There are many oils on the market these days and many are used in the cooking process, so it’s understandable if you get confused from time to time. There is one very special oil however, related to the wondrous sunflower. You’re about to discover a lot more about its properties and uses, so read on and be enlightened.

Where Does It Come From?



The oil comes from an extraction of safflower seeds and has been used for centuries across the globe, but mainly in both Eastern and Western cultures. The plant itself is much like the thistle, and as the yellow petals drop they leave the seeds behind.

Untreated seeds would produce a foul taste and are of no use to humans so they’re used in things like soap and linoleum, but the treated seeds are eventually pressed into two types of oil. Mono and poly unsaturated! The mono variety can be used as cooking oil with the poly frequently used in salad dressings.

In fact it brings us a real link from the ancient to the modern, as we still used it both in dietary and economic terms.

Safflower oil contains the priceless omega 3 and 6 fatty acids!

So What Can It Do For Us?

It should be noted more in depth studies are ongoing but it seems the oil can help ease the symptoms and effects of heart disease, high blood pressure, clogged arteries and type 2 diabetes. Because of the high presence of vitamin E free radicals can be eliminated within the body, and this in turn will help prevent coronary disease and even cancer. These properties alone make it a valuable healthy oil.

Safflower oil has lots of vitamin e which is good for the immune system.

You may not know you can rub safflower oil into the roots of the hair where it can improve its quality and give the hair a great looking sheen. It can also be used as a terrific moisturizer enabling the skin to gain a healthy glow. If you need to hide the visibility of things like wrinkles and lines then this type of oil is ideal.

It’s great when treating eczema and reducing skin inflammation. Safflower oil can also lead to good nail growth and can be used in both massage oils and various types of lotions.

Research has shown taking a daily dosage of Safflower oil can promote good muscle growth!

Petal Power

You can take the petals from a Safflower plant and soak them in water for a little while to create a tea full of healthy benefits we can drink. You can also turn this into an extract which we can all use during cooking.

Did you know? The safflower plant is an annual related to the thistle and growing to roughly 5ft tall in arid, dry climates. Each head contains up to 50 seeds cultivated for various uses.

Left over’s after the oil has been pressed are used to feed cows

Recent research studies have shown safflower oil supplementation may be helpful in patients with cystic fibrosis, Friedreich’s ataxia, and neurotoxicity from lithium. This work is ongoing of course and many more things need to be confirmed.


Cystic Fibrosis

People suffering from Cystic fibrosis patients are generally deficient in fatty acids due to the reduced absorption of nutrients caused by the condition. Results from studies using safflower oil supplements are mixed so expert medical advice should be sought before using the oil as a supplement.

Some experts think Safflower oil may negatively affect glucose metabolism due to the extra intake of energy or fat. They also say however, these effects may be less pronounced than in fish oil.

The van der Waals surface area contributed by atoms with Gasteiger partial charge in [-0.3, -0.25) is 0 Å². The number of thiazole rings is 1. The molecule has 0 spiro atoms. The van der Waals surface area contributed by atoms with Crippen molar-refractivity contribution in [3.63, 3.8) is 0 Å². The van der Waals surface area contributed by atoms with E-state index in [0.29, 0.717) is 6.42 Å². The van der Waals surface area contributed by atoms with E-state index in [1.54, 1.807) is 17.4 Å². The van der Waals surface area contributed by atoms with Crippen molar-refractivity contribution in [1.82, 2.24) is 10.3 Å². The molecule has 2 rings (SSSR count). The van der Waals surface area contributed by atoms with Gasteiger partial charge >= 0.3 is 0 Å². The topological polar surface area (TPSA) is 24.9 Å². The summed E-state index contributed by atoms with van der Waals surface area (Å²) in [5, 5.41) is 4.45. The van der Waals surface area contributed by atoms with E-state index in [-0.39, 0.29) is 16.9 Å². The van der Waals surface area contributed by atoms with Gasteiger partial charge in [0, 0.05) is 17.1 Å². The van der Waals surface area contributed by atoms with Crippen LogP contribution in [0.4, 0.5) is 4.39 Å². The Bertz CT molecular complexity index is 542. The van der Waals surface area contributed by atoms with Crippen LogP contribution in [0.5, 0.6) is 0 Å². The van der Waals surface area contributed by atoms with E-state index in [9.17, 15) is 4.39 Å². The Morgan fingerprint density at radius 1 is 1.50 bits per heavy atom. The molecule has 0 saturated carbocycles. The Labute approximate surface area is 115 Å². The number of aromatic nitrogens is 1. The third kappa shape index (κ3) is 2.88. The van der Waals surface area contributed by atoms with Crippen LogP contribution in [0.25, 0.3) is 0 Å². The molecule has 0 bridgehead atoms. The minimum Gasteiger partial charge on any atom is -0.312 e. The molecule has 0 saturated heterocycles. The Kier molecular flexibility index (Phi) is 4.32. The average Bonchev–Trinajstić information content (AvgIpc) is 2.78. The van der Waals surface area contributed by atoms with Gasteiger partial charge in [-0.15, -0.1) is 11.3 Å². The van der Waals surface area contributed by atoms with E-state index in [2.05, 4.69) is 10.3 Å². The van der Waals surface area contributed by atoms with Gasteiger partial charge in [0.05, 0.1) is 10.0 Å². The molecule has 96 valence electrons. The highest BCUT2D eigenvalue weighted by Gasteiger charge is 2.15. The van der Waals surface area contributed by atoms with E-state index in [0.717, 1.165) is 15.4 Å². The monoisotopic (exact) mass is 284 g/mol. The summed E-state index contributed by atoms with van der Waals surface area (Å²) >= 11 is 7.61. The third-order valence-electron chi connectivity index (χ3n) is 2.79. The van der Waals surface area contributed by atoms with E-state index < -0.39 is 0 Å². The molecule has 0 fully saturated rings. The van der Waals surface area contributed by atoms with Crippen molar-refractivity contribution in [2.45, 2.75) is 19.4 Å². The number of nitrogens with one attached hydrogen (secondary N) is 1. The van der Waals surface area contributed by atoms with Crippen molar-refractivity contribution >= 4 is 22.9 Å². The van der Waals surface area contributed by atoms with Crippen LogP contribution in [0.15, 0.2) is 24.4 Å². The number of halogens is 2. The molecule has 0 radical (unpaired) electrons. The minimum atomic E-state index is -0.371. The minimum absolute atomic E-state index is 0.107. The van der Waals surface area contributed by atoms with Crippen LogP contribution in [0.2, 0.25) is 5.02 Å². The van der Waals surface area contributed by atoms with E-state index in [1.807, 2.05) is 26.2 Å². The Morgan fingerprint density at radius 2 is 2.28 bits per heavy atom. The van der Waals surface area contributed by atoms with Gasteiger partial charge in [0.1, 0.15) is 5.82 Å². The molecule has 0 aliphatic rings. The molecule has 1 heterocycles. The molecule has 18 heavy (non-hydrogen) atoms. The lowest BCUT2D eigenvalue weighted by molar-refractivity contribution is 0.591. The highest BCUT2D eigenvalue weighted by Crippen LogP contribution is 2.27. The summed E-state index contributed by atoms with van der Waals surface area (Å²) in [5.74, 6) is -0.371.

Safflower oil has the highest concentration of linoleic acid available anywhere on the commercial market.

Very young children need a higher fat intake to support their rapid growth and brain development. Infant formula supplemented with a little safflower oil may increase the energy density of the formula for very low-birth weight neonates. Early research has been extremely encouraging but yet again more studies will be needed to confirm the beliefs of experts.

Pregnant women should avoid Safflower oil as it could possibly in rare cases induce contractions and even labour. And even if you’re in tip top health it can never do any harm to talk to your doctor or dietician before using the oil on a regular basis. This should also include individuals suffering from a heart condition or low blood pressure.

Safflower oil is one of nature’s great wonders but needs to be used in the right areas and in the correct dosage. So next time you see this large thistle type plant, remember its yellow petals are working for you!

Michael Donelly

About Michael Donelly

Michael Donelly is Gnet's founder and occasionally posts information. If you'd like to get in touch about anything business related you can contact him on Twitter: @MichaelDonelly2. And if you like what you read here then why not sign up for our newsletter to get regular updates on your interests?

4 thoughts on “The Benefits of Safflower Oil

  1. who decided to put a stupid google “adchoices” add in the middle of the page with no option to close it…??? It’s aggravating as hell, makes the page unreadable, and does nothing to benefit the person who came to the page for the information which they find can now not be read. Someone needs to remove the ad from the page, and allow the content to be made available once again, otherwise, what’s the point of even having published the information to begin with only to render it unreadable through an ad that covers up the information…?

    1. Hi Gmeades

      Apologies for that. GNet is not available for mobile devices yet, and works perfectly on a desktop or laptop with a normal sized screen.

  2. u r saying safflower is good for hair,this improves quality of hair..
    while other sources on internet are saying its a permanent hair removal solution…
    if somebody tries this then no doubt he/she will get rid of hairs…

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